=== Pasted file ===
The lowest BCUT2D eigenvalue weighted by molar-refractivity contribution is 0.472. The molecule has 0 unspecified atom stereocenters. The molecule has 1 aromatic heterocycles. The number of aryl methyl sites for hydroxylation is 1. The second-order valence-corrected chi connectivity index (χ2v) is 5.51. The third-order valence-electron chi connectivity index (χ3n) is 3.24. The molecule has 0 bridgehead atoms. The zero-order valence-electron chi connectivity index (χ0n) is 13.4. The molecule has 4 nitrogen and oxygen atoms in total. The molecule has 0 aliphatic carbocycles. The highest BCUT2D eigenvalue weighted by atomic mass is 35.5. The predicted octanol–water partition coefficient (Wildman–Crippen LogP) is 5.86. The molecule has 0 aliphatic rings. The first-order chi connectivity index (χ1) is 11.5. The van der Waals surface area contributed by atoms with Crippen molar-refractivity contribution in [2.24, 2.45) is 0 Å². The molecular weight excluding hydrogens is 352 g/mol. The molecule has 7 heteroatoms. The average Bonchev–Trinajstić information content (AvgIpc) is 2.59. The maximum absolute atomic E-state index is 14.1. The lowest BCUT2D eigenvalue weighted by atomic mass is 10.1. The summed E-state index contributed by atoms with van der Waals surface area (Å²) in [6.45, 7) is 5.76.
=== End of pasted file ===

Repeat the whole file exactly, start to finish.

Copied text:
The lowest BCUT2D eigenvalue weighted by molar-refractivity contribution is 0.472. The molecule has 0 unspecified atom stereocenters. The molecule has 1 aromatic heterocycles. The number of aryl methyl sites for hydroxylation is 1. The second-order valence-corrected chi connectivity index (χ2v) is 5.51. The third-order valence-electron chi connectivity index (χ3n) is 3.24. The molecule has 0 bridgehead atoms. The zero-order valence-electron chi connectivity index (χ0n) is 13.4. The molecule has 4 nitrogen and oxygen atoms in total. The molecule has 0 aliphatic carbocycles. The highest BCUT2D eigenvalue weighted by atomic mass is 35.5. The predicted octanol–water partition coefficient (Wildman–Crippen LogP) is 5.86. The molecule has 0 aliphatic rings. The first-order chi connectivity index (χ1) is 11.5. The van der Waals surface area contributed by atoms with Crippen molar-refractivity contribution in [2.24, 2.45) is 0 Å². The molecular weight excluding hydrogens is 352 g/mol. The molecule has 7 heteroatoms. The average Bonchev–Trinajstić information content (AvgIpc) is 2.59. The maximum absolute atomic E-state index is 14.1. The lowest BCUT2D eigenvalue weighted by atomic mass is 10.1. The summed E-state index contributed by atoms with van der Waals surface area (Å²) in [6.45, 7) is 5.76.